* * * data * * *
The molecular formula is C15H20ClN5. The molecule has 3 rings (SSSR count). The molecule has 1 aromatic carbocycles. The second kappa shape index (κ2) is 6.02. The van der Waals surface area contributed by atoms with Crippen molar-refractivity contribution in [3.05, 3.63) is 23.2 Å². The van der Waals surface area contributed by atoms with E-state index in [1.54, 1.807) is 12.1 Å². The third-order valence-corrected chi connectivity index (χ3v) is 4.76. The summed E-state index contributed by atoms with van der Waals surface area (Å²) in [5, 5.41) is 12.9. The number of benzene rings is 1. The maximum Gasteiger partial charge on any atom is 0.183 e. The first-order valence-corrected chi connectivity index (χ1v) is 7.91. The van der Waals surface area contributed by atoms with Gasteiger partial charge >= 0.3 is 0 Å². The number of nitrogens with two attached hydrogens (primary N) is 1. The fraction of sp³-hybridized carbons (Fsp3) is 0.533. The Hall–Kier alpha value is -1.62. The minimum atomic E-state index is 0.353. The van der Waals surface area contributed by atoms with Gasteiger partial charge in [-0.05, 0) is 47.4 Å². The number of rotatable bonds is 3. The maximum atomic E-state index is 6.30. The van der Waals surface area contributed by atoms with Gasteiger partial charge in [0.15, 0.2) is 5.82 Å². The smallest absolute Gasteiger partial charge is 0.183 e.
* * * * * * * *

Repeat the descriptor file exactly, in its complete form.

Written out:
The molecular formula is C15H20ClN5. The molecule has 3 rings (SSSR count). The molecule has 1 aromatic carbocycles. The second kappa shape index (κ2) is 6.02. The van der Waals surface area contributed by atoms with Crippen molar-refractivity contribution in [3.05, 3.63) is 23.2 Å². The van der Waals surface area contributed by atoms with E-state index in [1.54, 1.807) is 12.1 Å². The third-order valence-corrected chi connectivity index (χ3v) is 4.76. The summed E-state index contributed by atoms with van der Waals surface area (Å²) in [5, 5.41) is 12.9. The number of benzene rings is 1. The maximum Gasteiger partial charge on any atom is 0.183 e. The first-order valence-corrected chi connectivity index (χ1v) is 7.91. The van der Waals surface area contributed by atoms with Gasteiger partial charge >= 0.3 is 0 Å². The number of nitrogens with two attached hydrogens (primary N) is 1. The fraction of sp³-hybridized carbons (Fsp3) is 0.533. The Hall–Kier alpha value is -1.62. The minimum atomic E-state index is 0.353. The van der Waals surface area contributed by atoms with Gasteiger partial charge in [-0.05, 0) is 47.4 Å². The number of rotatable bonds is 3. The maximum atomic E-state index is 6.30. The van der Waals surface area contributed by atoms with Gasteiger partial charge in [0.15, 0.2) is 5.82 Å². The smallest absolute Gasteiger partial charge is 0.183 e.